Hey guys! When weÕre doing linear motion, you may remember that you had a set of four equations that you would use to solve a whole bunch of different types of problems. In rotational motion, it's exactly the same thing except they're going to take different letters. Let's check it out. As it says here, just like in linear motion, there are four equivalent motion equations for rotation. It's the same exact thing. They just have funny looking letters. As it says here, you often use these when youÕre given a lot of rotational quantities. It's usually a word problem and it starts throwing out things like the velocity, the acceleration and you would use these equations. The process is the same exact one. The equations just look a little bit different. We're going to rewrite these equations real quick. Instead of V IÕm going to have w or Omega, so it's the same thing. w final = w initial. Instead of a, IÕm going to write _t. Same thing here, w final^2 = w initial^2 + 2 ___. Then __ = w initial t + _ _t^2. Then this one is __ = _ (w initial + w final)*t. You can think of this as translating from linear to rotational, same exact stuff, the letters just look different, different variables. I have a star here, an asterisk, because remember same here in some cases your professor may only give you these three equations and want you to stick to three of them. This is the extra 4th equation. You should know by now whether your professor is cool with you using it or not. Remember also that when you're solving motion problems, you need to know three out of five variables. Remember that one variable will be your target and one variable will be your ignored variable. This is the one that will determine the equation to use. This is very straightforward. Let's do some examples. Here a wheel initially at rest. Initially at rest used to be that the initial velocity is zero. It still means that but now its initial angular velocity because this wheel is going to rotate around its central axis. You can think of it as a big disc, something like this. Imagine that's a disc and it has a central axis, meaning like some sort of stick and they can spin around it like that. It starts from rest so the initial w is 0 and it's going to accelerate with the constant 4. Radians per second is acceleration so _ = 4, until it reaches 80 radians per second squared. You can think of this as meters per second, but in rotation. That is your final velocity. It's not actually m/s. You can just think of it that way. w final = 80 radians per second. All the units here are correct. As I mentioned, you can tell you're supposed to use this because you start getting a lot of rotational quantity. In this case, I already know three of them so I know that I can already solve whatever IÕm about to be asked. It says by the time it reaches 80, how many degrees will it have rotated through? How many degrees it's going to have rotated through? ItÕs asking for __, but it wants the answer in degrees which means I'm going to get it in radians because the equations always spit out __ in radians and then you have to convert to degrees. I'm going to do what I always do which is list my five variables here. __ is what we're looking for. The variable out of the five that didn't get mentioned was _t. I'm going to put a little sad face here and IÕm going to pick the only equation out of the four that is missing a _t which is this one. ThereÕs no _t on this one. Same thing as before, w final = w initial and the squares, the squares, ___. __ is what I'm looking for. I'm going to move everything out of the way so __, the target variable, is by itself. wfinal^2 Ð winitial^2, this stuff comes to the other side dividing it. Now we're ready to plug in some numbers. IÕm going to set it up like this, now we're ready to stick the numbers inside of the parentheses. Final velocity was 80, the initial was zero and the acceleration is 4. If you do all of this, you end up with 800 radians. Remember, these equations always spit out radians. Then we're going to convert so I'm going to do ¹ radians at the bottom and then 180 degrees up top. Let me cancel radians with radians. We're left with degrees. 800*180 is 45800 degrees and that's a crap load of degrees. It spins a whole bunch. For Part B, Part B is asking how long in seconds does it take. In other words what is our _t. _t was originally my ignored variable but now we're looking for _t. We can use, since it's the same situation, I can use __. I actually have I know four out of five variables. I only needed three but I know four. When I know more than what I need, it means that I'm going to have more flexibility with the equations. Instead of having to use one specific equation, I can use any equations that have _t which in this case there's three of them. The simplest equation to use would be the first one so I'm going to use that one. We're looking for t, let me circle it. If I move everything out of the way so that t is by itself, it looks like this. t equals, let's plug it in. The final is 80, initial is zero. The acceleration _ is 4, so the answer is 20 seconds. That's it. Very straightforward just like it was before. You just have to basically make the adjustment for the letters and you see different units. It's going to say things like central axis and rotation. It's the same thing just in the rotational world. That's it for this one. Let's keep going.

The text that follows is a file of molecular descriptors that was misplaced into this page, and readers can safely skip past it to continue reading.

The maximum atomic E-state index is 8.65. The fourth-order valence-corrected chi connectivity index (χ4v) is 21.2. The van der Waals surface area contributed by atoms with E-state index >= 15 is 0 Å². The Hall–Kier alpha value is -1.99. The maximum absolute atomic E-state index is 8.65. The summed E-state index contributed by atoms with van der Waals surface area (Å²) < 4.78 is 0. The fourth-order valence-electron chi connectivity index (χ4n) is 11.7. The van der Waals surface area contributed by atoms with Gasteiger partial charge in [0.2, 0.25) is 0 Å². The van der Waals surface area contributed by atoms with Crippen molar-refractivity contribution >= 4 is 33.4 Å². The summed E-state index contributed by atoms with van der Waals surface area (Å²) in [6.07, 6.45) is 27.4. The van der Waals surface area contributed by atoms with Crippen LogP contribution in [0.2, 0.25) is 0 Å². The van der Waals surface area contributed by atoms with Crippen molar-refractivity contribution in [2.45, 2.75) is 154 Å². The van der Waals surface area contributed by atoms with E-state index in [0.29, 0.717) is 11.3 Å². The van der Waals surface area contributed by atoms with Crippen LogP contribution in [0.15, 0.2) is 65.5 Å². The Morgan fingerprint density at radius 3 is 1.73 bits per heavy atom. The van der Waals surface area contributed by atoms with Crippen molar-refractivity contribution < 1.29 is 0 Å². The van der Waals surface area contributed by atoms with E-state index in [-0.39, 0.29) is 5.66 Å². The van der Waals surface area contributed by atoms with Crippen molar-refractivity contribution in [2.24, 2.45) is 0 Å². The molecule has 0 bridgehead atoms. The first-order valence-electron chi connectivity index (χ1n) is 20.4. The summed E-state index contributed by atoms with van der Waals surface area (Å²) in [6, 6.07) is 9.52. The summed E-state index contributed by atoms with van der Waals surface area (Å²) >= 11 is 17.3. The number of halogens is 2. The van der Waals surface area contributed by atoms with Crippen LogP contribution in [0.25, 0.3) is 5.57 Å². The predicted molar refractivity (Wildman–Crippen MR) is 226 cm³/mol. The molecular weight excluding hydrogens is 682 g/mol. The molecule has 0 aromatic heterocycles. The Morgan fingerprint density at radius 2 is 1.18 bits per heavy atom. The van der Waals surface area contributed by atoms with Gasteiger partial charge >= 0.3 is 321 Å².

Example #1: Rotational velocity of disc